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Hi Nicky Im suprised no one replied to your post, there must be loads of us. I feel exactly like you and its so stressful. The guidelines made everything much worse and theres no end in sight. My mum pays nearly 1k a week and Im really worried about the lack of transparency now. Unfortunately the c/home manager is not at all helpful. It feels as though they prefer to keep relatives at arms length now as its easier for them and as the government have give the homes and managers all the power, I wonder if they will ever feel motivated to open up properly. The fact it has gone on so long is really terrible. I do hope you have managed to arrange some contact with your Mum. Would be interested to know, if you get a chance to update. . Take care..

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You are echoing my sentiments exactly Nikki. My mum was only in a care home for 1 week before lockdown began. She is in a large care home with a lovely big garden but we are still only able to have visits through a small gap in a sash window next to a noisy road which makes it even harder to talk to someone who is already confused with Alzheimer's. We have been told they don't think mum will understand social distancing so can't have garden visits. We have had to push for regular phone calls and these have to be booked Monday day to Friday between 9 and 5 pm, which is difficult when both me and my sister work full time. When I arrange my day to be at home for phone calls they often don't happen at the correct time. We have been told the home is not likely to get back to normal until a vaccine is found. We feel really powerless and need our voices to be heard. . Also,I'm not sure giving care home managers the final decision on opening is a good idea. It is a massive responsibility that many will be petrified of making. Government guidelines need to be very specific to protect them from potential litigation but also protect our loved ones human rights and right to a family life. . In the meantime, more funding for staff to help with visits and keeping in contact with families may help? Does anyone know if there is a specific campaign for pushing the government to find a safe strategy for opening carehomes. ? We have written to our MPs but can't find much on the internet relating to this.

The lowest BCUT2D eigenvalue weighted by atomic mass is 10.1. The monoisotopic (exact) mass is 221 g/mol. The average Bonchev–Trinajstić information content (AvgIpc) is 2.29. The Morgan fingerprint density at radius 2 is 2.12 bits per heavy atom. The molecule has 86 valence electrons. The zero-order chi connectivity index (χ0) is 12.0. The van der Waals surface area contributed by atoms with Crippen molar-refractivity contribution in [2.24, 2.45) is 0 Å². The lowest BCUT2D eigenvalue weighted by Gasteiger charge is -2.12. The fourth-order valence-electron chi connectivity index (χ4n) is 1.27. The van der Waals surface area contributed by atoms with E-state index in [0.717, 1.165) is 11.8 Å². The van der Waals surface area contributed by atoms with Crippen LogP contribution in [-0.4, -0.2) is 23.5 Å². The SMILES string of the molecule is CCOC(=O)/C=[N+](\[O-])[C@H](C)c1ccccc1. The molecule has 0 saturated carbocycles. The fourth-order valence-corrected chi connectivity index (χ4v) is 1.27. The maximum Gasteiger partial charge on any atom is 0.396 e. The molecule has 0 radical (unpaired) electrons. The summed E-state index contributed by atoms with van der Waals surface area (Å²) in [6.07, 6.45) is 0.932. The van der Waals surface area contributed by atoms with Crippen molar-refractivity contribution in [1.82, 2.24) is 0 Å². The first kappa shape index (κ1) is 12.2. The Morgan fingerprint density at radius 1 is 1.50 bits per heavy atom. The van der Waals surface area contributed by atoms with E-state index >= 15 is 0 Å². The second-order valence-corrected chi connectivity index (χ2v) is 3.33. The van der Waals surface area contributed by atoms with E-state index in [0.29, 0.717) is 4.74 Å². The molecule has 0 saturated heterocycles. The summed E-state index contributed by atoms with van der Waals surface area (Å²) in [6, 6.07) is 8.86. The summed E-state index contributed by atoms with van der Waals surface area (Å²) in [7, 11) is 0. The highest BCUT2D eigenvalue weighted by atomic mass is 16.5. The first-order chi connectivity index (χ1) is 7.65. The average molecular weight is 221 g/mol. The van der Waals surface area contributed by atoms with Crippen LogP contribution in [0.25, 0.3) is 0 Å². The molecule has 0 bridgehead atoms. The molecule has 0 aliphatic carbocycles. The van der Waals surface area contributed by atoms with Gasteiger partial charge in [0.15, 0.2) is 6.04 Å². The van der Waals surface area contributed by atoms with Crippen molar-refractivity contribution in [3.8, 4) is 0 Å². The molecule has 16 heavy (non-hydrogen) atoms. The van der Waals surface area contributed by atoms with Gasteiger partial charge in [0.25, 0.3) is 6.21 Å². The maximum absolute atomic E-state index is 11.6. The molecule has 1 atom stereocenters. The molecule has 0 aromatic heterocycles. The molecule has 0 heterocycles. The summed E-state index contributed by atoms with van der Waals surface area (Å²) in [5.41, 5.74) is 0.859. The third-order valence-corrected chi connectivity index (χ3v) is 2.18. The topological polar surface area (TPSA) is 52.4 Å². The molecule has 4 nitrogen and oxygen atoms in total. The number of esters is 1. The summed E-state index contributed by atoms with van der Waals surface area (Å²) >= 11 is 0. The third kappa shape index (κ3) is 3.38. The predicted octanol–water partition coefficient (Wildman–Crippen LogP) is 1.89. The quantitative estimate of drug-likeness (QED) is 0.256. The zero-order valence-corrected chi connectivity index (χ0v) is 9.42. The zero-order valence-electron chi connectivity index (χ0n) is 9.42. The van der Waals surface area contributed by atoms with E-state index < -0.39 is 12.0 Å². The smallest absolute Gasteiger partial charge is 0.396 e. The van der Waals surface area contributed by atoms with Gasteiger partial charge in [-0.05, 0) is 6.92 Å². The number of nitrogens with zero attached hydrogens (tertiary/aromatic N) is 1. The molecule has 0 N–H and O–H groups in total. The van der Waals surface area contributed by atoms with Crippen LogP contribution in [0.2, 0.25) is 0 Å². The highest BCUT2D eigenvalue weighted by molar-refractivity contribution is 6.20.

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My dad is 94 and in a nursing home for the past six months all I can do is knock on his bedroom window this thankfully is ground floor and wave at him and blow kisses. He spends days in his bedroom due to Covid and I see the sadness in him he feels like he’s locked in. We used to go out for a drive twice a week into the countryside he so loved it. When will it end all I want to do is hug him and see him smile again.

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It is heart breaking the ignorance around dementia and the sheer lack of humanity shown to the elderly in Britain. My mother's care home was brilliant but the management changed and the home has become corporate and institutionalised. My mother's dementia is in late stage so she needed 'less stimulation' so her quality of care dropped significantly, becoming more like warehousing. I have a background in cognitive neuroscience and health care so can say categorically more stimulation, albeit different stimulation is needed, not less. Due to my background I picked up on my mother's dementia type and finally after, many, many letters requested a specialist to confirm my thoughts on this. The type of dementia she has affects all her autonomic functions including swallowing so I spent many, many hours feeding her and bringing food in I knew she liked.